Masks of Scorpio [Dray Prescot #31]

Masks of Scorpio [Dray Prescot #31]

by Alan Burt Akers
     
 

For Dray Prescot, the task of burning out the cult of the Silver Leem had been given Star Lords priority. Although he was emperor of Vallia, still he had to work incognito on an enemy island until that task was done.

Sided by his warrior daughter, Ros the Claw, and aided by a valiant crew of piratical swashbucklers, Dray invaded the capital of the secret

Overview

For Dray Prescot, the task of burning out the cult of the Silver Leem had been given Star Lords priority. Although he was emperor of Vallia, still he had to work incognito on an enemy island until that task was done.

Sided by his warrior daughter, Ros the Claw, and aided by a valiant crew of piratical swashbucklers, Dray invaded the capital of the secret order only to find treachery and terror where he had thought to find treasure and triumph.

It became a battle of golden masks against silver masks - and behind each facepiece could be hiding the bony features of the Grim Reaper himself!

Product Details

ISBN-13:
2940033021710
Publisher:
Mushroom Publishing
Publication date:
01/10/2012
Series:
Dray Prescot , #31
Sold by:
Smashwords
Format:
NOOK Book
Sales rank:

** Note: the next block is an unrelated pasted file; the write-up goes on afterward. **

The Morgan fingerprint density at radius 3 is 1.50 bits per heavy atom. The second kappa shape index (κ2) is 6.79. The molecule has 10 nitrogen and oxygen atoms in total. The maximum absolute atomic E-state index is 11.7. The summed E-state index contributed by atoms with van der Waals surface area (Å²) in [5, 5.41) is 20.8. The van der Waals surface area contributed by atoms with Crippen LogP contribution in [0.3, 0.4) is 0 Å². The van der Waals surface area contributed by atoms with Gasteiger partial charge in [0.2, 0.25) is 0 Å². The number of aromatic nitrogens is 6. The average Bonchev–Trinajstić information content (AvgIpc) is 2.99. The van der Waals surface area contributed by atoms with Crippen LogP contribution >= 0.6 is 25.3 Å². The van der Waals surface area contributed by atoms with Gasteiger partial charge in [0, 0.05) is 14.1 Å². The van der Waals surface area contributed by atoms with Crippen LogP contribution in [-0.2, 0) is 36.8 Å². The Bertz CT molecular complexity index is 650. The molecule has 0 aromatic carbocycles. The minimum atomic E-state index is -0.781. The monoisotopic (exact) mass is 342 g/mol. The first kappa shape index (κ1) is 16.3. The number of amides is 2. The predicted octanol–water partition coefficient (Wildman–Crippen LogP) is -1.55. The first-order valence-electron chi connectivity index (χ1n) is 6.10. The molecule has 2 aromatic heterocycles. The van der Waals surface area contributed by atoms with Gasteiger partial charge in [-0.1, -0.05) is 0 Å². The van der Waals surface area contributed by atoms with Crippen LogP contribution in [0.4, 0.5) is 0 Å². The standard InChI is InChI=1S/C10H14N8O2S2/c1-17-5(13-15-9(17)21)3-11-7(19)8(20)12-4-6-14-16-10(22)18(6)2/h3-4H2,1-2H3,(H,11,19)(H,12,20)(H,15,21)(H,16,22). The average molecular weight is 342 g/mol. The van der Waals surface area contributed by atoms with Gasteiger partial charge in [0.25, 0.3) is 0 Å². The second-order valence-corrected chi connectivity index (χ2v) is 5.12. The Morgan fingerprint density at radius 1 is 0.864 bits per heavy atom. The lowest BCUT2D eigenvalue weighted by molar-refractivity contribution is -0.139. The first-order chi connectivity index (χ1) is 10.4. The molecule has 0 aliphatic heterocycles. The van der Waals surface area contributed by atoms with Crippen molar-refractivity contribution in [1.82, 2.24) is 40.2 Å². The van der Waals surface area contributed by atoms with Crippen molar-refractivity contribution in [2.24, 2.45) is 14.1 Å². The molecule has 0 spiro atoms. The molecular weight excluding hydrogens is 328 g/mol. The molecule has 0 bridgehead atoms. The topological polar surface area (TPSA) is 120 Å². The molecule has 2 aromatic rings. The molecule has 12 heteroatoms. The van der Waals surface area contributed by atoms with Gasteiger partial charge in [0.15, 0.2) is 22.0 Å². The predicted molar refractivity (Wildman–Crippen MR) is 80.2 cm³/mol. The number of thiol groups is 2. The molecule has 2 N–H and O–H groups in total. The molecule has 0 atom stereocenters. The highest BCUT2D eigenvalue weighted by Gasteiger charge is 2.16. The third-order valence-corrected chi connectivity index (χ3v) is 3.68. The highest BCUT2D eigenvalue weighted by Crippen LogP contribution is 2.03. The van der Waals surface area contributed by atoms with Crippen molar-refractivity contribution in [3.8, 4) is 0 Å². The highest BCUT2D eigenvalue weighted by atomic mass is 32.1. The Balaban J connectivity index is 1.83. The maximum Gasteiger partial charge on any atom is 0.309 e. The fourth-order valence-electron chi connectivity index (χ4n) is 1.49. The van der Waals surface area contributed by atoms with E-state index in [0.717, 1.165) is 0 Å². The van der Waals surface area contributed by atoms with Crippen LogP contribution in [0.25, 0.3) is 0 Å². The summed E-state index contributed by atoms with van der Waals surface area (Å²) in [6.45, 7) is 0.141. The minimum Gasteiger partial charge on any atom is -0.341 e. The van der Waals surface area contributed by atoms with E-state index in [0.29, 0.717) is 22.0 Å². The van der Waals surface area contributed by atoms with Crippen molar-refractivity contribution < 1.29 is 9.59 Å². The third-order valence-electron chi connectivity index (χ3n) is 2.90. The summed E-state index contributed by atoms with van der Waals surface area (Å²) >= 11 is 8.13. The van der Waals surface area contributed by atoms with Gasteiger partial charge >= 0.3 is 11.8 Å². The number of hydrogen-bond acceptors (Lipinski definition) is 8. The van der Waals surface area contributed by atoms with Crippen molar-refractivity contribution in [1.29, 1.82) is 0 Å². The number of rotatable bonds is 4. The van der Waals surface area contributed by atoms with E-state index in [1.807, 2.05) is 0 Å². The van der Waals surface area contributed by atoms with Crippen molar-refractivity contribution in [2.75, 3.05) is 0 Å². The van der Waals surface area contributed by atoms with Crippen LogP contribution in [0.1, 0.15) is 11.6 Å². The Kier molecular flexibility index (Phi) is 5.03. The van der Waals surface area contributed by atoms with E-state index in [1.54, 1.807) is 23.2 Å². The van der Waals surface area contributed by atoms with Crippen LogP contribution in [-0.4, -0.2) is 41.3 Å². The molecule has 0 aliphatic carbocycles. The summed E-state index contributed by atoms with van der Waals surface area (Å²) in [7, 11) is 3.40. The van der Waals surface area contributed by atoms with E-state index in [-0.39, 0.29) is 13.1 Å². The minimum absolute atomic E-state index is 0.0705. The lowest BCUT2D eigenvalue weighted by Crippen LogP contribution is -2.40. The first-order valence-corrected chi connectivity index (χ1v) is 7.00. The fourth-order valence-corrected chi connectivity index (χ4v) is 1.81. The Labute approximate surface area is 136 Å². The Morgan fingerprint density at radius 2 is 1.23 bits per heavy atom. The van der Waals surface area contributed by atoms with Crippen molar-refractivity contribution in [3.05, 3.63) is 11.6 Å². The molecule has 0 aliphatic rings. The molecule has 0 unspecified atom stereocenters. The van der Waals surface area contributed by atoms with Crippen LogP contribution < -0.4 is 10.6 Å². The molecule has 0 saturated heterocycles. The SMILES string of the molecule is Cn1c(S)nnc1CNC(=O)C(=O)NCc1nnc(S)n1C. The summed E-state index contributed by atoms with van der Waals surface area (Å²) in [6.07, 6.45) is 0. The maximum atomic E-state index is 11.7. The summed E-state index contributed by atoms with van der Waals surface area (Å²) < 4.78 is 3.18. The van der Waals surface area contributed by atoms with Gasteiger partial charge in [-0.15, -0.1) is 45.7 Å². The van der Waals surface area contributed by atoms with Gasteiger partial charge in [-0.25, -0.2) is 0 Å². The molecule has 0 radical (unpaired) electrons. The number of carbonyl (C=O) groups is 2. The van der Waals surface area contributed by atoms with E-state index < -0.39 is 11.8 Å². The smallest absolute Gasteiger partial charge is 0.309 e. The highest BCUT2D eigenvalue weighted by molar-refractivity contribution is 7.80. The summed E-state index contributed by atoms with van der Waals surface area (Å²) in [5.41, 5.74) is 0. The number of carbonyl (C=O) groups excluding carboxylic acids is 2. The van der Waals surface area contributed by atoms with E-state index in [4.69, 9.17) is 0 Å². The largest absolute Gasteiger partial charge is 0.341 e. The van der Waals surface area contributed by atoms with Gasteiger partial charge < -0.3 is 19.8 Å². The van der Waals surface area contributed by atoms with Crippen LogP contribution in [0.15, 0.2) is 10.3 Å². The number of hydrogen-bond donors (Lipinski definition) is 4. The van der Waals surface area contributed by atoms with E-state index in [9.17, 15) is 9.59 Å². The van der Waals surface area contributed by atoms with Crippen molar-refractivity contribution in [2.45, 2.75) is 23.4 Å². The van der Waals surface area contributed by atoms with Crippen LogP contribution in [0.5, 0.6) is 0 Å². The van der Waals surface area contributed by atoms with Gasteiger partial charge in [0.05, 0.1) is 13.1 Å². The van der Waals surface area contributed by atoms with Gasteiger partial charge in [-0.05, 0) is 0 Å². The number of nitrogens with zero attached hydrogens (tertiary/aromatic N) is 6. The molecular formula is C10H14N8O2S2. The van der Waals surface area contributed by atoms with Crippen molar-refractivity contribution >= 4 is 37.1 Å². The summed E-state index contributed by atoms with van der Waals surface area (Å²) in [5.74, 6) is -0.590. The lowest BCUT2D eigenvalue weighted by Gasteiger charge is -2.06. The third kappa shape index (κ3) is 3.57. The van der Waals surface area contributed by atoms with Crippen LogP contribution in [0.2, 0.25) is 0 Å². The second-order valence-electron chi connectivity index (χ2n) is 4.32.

1,119,739
File size:
3 MB

Read an Excerpt

Chapter one —Gold

How do you get on to civilized speaking terms with a daughter you haven't met until she was a grown woman, a tiger-lady with Whip and Claw who once sought to rip your face off? It's not all that easy. No, by Vox, not at all easy!

We sat together in the mizzen top, looking aft. Far astern two shining triangles showed where the pursuit gained remorselessly upon us in the quartering breeze. Soon they would overtake us and attempt to board and we would fall to handstrokes in the red roaring madness of battle —but far, far more important than that were these first stumbling steps in building a relationship between father and daughter.

My daughter, the Princess Dayra of Vallia, known as Ros the Claw, could not be expected to become suddenly all Sweetness and Light. After all, she'd hated and loathed me all her adult life. To find out that she had been betrayed and deceived, lied to, misled, and that I wasn't quite the rogue she thought —not quite, but nearly, by Krun! —must have hit her with a shock that might topple less resilient minds.